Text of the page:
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Old 03-24-2011, 07:43 PM   #10
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Reading about all the labor required to achieve and maintain a high shine makes me glad my trailer is painted silver. I complain about waxing it once a year but that is nothing compared to polishing the aluminum with bars, rags, cyclos, etc...
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Old 03-24-2011, 09:08 PM   #11
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Reading about all the labor required to achieve and maintain a high shine makes me glad my trailer is painted silver. I complain about waxing it once a year but that is nothing compared to polishing the aluminum with bars, rags, cyclos, etc...
I do envy you to some degree, but the little voices in my head keep yelling at me to keep polishing....
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Old 03-24-2011, 10:13 PM   #12
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Hey Lindy,

Don't worry bout the cost of the Cyclo. You will need it each year to keep the shine up. In fact I did mine last spring and by the end of summer it needed it again. It still looks great from 50 feet away. Water spots, smudges etc. really do show up in a hurry. The only good thing is the second polish is not as hard as the first.
I do love those shiny little trailers! And yours is beautiful! But polishing twice in one year? Does it ever end???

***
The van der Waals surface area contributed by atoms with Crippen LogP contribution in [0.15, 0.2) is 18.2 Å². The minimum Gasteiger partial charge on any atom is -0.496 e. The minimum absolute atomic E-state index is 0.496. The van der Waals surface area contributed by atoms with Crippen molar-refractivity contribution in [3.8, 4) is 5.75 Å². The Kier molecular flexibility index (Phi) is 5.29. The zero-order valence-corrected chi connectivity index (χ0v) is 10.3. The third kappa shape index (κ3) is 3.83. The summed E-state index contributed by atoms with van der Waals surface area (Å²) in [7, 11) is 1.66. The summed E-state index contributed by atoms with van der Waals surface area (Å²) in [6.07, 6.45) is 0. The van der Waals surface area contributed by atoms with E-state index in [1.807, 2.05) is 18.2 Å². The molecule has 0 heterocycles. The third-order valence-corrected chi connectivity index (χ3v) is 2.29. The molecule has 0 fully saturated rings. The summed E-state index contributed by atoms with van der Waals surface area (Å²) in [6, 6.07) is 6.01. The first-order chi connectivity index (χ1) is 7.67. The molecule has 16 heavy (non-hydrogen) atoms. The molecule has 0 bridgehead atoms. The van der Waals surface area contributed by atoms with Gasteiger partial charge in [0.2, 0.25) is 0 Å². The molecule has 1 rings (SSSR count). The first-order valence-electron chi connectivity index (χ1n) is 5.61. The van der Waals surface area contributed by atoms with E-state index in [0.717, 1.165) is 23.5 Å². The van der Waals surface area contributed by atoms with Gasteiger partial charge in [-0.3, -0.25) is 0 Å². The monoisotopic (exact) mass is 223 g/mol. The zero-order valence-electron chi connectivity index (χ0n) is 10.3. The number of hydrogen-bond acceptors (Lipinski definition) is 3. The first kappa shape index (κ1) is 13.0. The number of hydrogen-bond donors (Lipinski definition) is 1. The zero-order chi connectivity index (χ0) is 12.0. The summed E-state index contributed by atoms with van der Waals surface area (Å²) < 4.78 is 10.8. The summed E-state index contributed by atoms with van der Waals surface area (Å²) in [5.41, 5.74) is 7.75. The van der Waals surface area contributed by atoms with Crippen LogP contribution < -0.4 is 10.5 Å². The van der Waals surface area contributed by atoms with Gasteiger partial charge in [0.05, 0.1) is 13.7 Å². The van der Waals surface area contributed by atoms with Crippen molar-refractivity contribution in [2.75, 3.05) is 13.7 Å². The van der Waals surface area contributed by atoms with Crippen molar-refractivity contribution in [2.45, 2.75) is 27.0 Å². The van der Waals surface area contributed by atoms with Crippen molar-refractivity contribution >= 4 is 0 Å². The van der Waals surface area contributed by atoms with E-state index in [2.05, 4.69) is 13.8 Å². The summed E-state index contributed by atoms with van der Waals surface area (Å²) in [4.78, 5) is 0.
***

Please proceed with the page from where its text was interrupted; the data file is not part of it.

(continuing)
What about doing a clear coat on it?

BTW, did you make your rock guard? Got any closer-up pictures? If you didn't make it, where did you buy it?


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I do envy you to some degree, but the little voices in my head keep yelling at me to keep polishing....
Where did you guys get your awnings? Ah, yet another several hundred dollars I can spend on a 50 year old trailer!
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Old 03-25-2011, 04:41 PM   #13
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question

There are a few panels on my trailer that, after removing the clearcoat, are quite shiny. Can I get by with just using the "S" and the Cyclo or do I still use the wheel and the brown and/or red compound on it?
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Old 03-25-2011, 05:19 PM   #14
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As long as there is little if any filiform, on the shiny panels just use the cyclo F7 or S. I've learned a lesson don't use the black/brown bars unless there is alot of filiform! Just my two-cents. Don